Denied! Jimmy’s Old Car Picnic event in jeopardy

In these tough economic times, even 20 plus years of tradition doesn’t hold much weight with the city’s Recreation & Parks Department.

In a letter earlier this month, the organizer for Jimmy’s Old Car Picnic was notified that their permit for 2010 was denied. The event is one of San Francisco’s longest running and most beloved classic car shows, where hundreds of owners and enthusiasts gather in Golden Gate Park’s Speedway Meadow to share their cars and raise money for the developmentally disabled.

In the letter, the Rec & Park outlined these reasons for the denial:

1. We believe that a grass field is not an appropriate venue for a car show and as a matter of policy this Department is not going to permit Car Shows on our grass areas going forward.

2. We are limiting the number of events in the fall that have an impact on our meadows to allow a minimum of 3 weeks between major events. We must choose between a number of different events. In deciding which events to allow, we are looking at a number of factors including

3. Cultural and recreational benefits to the city and residents

4. Economic benefit to the department

In an ironic twist, Jimmy’s Car Picnic was started by a former Rec & Park Dept. gardener, Jimmy O’Keefe, in 1988. The 35-year veteran of GGP told the Examiner, “You think I don’t know how to take care of lawn? They don’t have a leg to stand on.” Besides, what’s the difference between a couple hundred cars sitting idly on the grass for one day and thousands of Outside Lands concertgoers tromping on it for three days straight?

As for whether the event has cultural and recreational benefits… Come on, who are they kidding? According to Jimmy’s Picnic website, the event has raised thousands for a charity that assists the developmentally disabled. There are no vendors at the picnic, just regular folks out showing off their classic cars and hot rods, and grilling on their barbecues. Alcohol is not even sold, and you won’t hear music except what’s coming from old car radios.

As a San Francisco native, I’ve attended Jimmy’s picnic several times. My best friend’s father showed his classic cars there for many years. It’s a wonderful event where the local community, and nearby Bay Area enthusiasts can come to enjoy the park, great cars and help raise money for a worthy cause. “For 21 years, you bring a hamburger, you bring your ’44 coupe — and now these people have wrecked it,” O’Keefe told the Examiner.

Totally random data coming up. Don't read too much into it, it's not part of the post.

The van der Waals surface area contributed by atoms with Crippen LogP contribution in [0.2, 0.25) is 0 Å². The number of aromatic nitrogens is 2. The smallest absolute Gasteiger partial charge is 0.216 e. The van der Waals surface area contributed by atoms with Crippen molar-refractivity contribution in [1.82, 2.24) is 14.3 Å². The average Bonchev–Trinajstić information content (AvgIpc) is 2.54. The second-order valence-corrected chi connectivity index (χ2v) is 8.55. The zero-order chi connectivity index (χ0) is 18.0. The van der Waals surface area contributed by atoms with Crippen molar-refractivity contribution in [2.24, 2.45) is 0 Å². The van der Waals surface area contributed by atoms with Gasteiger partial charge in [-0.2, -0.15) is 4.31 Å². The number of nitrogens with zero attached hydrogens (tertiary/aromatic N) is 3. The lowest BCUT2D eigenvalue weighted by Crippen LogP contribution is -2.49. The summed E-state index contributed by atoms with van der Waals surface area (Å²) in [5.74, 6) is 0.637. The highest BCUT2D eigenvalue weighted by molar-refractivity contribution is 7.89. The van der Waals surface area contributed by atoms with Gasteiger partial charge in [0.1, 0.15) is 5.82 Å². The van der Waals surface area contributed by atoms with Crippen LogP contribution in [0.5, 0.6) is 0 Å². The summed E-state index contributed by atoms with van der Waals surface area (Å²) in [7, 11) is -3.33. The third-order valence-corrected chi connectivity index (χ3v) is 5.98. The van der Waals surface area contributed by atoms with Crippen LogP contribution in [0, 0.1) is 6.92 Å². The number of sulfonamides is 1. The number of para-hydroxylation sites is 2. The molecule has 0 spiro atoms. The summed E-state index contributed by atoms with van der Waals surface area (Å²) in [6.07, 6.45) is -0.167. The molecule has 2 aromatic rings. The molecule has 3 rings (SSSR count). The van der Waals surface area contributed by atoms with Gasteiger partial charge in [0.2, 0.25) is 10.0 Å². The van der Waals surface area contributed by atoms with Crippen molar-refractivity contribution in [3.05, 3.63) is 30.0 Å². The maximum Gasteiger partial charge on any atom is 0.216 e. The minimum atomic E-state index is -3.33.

The only reason for denial we really need to focus on is #4. Yup, the money. As the Examiner points out, there are two very different permit prices for events in Golden Gate Park. They charge $250 for a picnic permit when there are 400+ people, which is likely what Jimmy’s Old Car Picnic has been paying all these years.

But for a “special event” permit, the Rec & Parks Dept. charges $18,000 for Speedway Meadow. Even with the 50% discount that non-profits get, it would still be a $9,000 hit to the event’s fundraising efforts. My guess is they wouldn’t even break even.

Jimmy’s Old Car Picnic is also bumping up too close to the Hardly Strictly Bluegrass Festival, which draws thousands of concertgoers to the park a week earlier. But for that festival, the department rakes in multiple special event fees for the park venues that the festival uses. It’s $50,000 a day just to use the Polo Fields.

While I understand that the department doesn’t have enough money, it’s unconscionable that they would deny a long-running event like Jimmy’s Old Car Picnic that is appropriate for all ages, helps raise money for charity, and has minimal to no effect on the park grounds and surrounding environment. It’s exactly these kinds of events that neighbors would like to see more of, not the gargantuan, noisy concerts that run almost every weekend in the late summer.

To help ensure that Jimmy’s Old Car Picnic continues, sign the online petition. Jimmy O’Keefe and other supporters of the event will attend the SF Rec & Park Dept. Commission hearing on February 18 (1pm, City Hall, Room 216) where they’ll plead their case.

A full petition of signatures and letters of support from the community can go a long way. If you’re so inclined, send a letter of support before the hearing. Full details and suggested language on Jimmy’s website.